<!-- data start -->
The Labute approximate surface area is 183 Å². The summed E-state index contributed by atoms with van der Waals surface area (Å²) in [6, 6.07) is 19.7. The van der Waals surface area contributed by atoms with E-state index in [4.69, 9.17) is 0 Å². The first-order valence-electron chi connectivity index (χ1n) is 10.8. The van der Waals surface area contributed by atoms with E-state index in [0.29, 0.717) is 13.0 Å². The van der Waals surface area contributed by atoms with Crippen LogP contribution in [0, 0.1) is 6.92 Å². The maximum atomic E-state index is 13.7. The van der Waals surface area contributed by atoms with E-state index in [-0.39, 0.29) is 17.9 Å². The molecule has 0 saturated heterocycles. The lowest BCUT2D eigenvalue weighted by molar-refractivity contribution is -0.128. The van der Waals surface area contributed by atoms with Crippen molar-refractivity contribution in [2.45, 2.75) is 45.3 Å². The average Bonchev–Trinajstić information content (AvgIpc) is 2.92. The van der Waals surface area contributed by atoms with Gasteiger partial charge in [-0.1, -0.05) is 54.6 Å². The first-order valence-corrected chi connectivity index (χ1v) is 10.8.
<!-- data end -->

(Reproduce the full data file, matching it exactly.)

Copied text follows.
The Labute approximate surface area is 183 Å². The summed E-state index contributed by atoms with van der Waals surface area (Å²) in [6, 6.07) is 19.7. The van der Waals surface area contributed by atoms with E-state index in [4.69, 9.17) is 0 Å². The first-order valence-electron chi connectivity index (χ1n) is 10.8. The van der Waals surface area contributed by atoms with E-state index in [0.29, 0.717) is 13.0 Å². The van der Waals surface area contributed by atoms with Crippen LogP contribution in [0, 0.1) is 6.92 Å². The maximum atomic E-state index is 13.7. The van der Waals surface area contributed by atoms with E-state index in [-0.39, 0.29) is 17.9 Å². The molecule has 0 saturated heterocycles. The lowest BCUT2D eigenvalue weighted by molar-refractivity contribution is -0.128. The van der Waals surface area contributed by atoms with Crippen molar-refractivity contribution in [2.45, 2.75) is 45.3 Å². The average Bonchev–Trinajstić information content (AvgIpc) is 2.92. The van der Waals surface area contributed by atoms with Gasteiger partial charge in [-0.1, -0.05) is 54.6 Å². The first-order valence-corrected chi connectivity index (χ1v) is 10.8.